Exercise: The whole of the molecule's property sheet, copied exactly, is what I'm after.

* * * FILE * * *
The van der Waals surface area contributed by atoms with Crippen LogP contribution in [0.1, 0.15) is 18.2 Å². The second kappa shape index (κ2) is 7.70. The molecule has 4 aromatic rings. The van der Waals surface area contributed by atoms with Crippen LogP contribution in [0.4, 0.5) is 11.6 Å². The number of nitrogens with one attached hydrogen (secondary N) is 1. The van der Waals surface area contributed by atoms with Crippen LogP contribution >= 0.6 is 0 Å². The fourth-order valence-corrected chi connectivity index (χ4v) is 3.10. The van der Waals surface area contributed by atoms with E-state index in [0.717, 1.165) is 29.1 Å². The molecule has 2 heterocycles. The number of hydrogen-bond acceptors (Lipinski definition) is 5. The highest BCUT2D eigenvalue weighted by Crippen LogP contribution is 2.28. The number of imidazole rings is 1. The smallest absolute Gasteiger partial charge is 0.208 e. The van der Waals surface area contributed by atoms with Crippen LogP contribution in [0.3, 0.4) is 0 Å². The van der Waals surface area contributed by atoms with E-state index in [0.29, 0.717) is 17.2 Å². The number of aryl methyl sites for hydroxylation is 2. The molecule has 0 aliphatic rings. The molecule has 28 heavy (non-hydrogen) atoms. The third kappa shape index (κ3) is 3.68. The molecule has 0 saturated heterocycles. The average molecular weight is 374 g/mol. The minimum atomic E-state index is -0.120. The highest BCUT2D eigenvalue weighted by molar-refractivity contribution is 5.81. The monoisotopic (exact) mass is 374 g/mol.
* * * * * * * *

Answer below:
The van der Waals surface area contributed by atoms with Crippen LogP contribution in [0.1, 0.15) is 18.2 Å². The second kappa shape index (κ2) is 7.70. The molecule has 4 aromatic rings. The van der Waals surface area contributed by atoms with Crippen LogP contribution in [0.4, 0.5) is 11.6 Å². The number of nitrogens with one attached hydrogen (secondary N) is 1. The van der Waals surface area contributed by atoms with Crippen LogP contribution >= 0.6 is 0 Å². The fourth-order valence-corrected chi connectivity index (χ4v) is 3.10. The van der Waals surface area contributed by atoms with E-state index in [0.717, 1.165) is 29.1 Å². The molecule has 2 heterocycles. The number of hydrogen-bond acceptors (Lipinski definition) is 5. The highest BCUT2D eigenvalue weighted by Crippen LogP contribution is 2.28. The number of imidazole rings is 1. The smallest absolute Gasteiger partial charge is 0.208 e. The van der Waals surface area contributed by atoms with Crippen LogP contribution in [0.3, 0.4) is 0 Å². The van der Waals surface area contributed by atoms with E-state index in [0.29, 0.717) is 17.2 Å². The number of aryl methyl sites for hydroxylation is 2. The molecule has 0 aliphatic rings. The molecule has 28 heavy (non-hydrogen) atoms. The third kappa shape index (κ3) is 3.68. The molecule has 0 saturated heterocycles. The average molecular weight is 374 g/mol. The minimum atomic E-state index is -0.120. The highest BCUT2D eigenvalue weighted by molar-refractivity contribution is 5.81. The monoisotopic (exact) mass is 374 g/mol.